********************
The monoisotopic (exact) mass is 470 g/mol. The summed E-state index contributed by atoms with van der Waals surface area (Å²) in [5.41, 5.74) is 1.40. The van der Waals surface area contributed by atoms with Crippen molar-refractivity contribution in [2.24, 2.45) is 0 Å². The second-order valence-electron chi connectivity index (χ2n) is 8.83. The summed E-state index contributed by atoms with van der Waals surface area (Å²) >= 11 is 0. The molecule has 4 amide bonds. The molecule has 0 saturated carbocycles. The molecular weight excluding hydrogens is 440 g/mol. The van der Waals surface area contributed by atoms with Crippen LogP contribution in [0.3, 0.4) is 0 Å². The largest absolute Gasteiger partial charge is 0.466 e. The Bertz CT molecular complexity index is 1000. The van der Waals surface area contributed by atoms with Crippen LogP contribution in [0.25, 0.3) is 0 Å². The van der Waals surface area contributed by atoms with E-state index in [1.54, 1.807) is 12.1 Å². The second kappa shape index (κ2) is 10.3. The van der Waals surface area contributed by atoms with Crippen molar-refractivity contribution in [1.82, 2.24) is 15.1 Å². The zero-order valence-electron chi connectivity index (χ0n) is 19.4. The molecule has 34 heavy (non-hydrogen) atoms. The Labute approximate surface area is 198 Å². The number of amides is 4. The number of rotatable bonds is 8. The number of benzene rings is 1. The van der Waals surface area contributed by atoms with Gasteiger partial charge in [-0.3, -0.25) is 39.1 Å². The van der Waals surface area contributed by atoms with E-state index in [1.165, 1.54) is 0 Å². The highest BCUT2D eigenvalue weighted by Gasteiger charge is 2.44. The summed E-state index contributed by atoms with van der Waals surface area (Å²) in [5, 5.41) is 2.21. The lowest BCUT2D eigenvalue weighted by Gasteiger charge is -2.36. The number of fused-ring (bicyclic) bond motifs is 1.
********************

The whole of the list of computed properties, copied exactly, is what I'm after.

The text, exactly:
The monoisotopic (exact) mass is 470 g/mol. The summed E-state index contributed by atoms with van der Waals surface area (Å²) in [5.41, 5.74) is 1.40. The van der Waals surface area contributed by atoms with Crippen molar-refractivity contribution in [2.24, 2.45) is 0 Å². The second-order valence-electron chi connectivity index (χ2n) is 8.83. The summed E-state index contributed by atoms with van der Waals surface area (Å²) >= 11 is 0. The molecule has 4 amide bonds. The molecule has 0 saturated carbocycles. The molecular weight excluding hydrogens is 440 g/mol. The van der Waals surface area contributed by atoms with Crippen LogP contribution in [0.3, 0.4) is 0 Å². The largest absolute Gasteiger partial charge is 0.466 e. The Bertz CT molecular complexity index is 1000. The van der Waals surface area contributed by atoms with Crippen LogP contribution in [0.25, 0.3) is 0 Å². The van der Waals surface area contributed by atoms with E-state index in [1.54, 1.807) is 12.1 Å². The second kappa shape index (κ2) is 10.3. The van der Waals surface area contributed by atoms with Crippen molar-refractivity contribution in [1.82, 2.24) is 15.1 Å². The zero-order valence-electron chi connectivity index (χ0n) is 19.4. The molecule has 34 heavy (non-hydrogen) atoms. The Labute approximate surface area is 198 Å². The number of amides is 4. The number of rotatable bonds is 8. The number of benzene rings is 1. The van der Waals surface area contributed by atoms with Gasteiger partial charge in [-0.3, -0.25) is 39.1 Å². The van der Waals surface area contributed by atoms with E-state index in [1.165, 1.54) is 0 Å². The highest BCUT2D eigenvalue weighted by Gasteiger charge is 2.44. The summed E-state index contributed by atoms with van der Waals surface area (Å²) in [5, 5.41) is 2.21. The lowest BCUT2D eigenvalue weighted by Gasteiger charge is -2.36. The number of fused-ring (bicyclic) bond motifs is 1.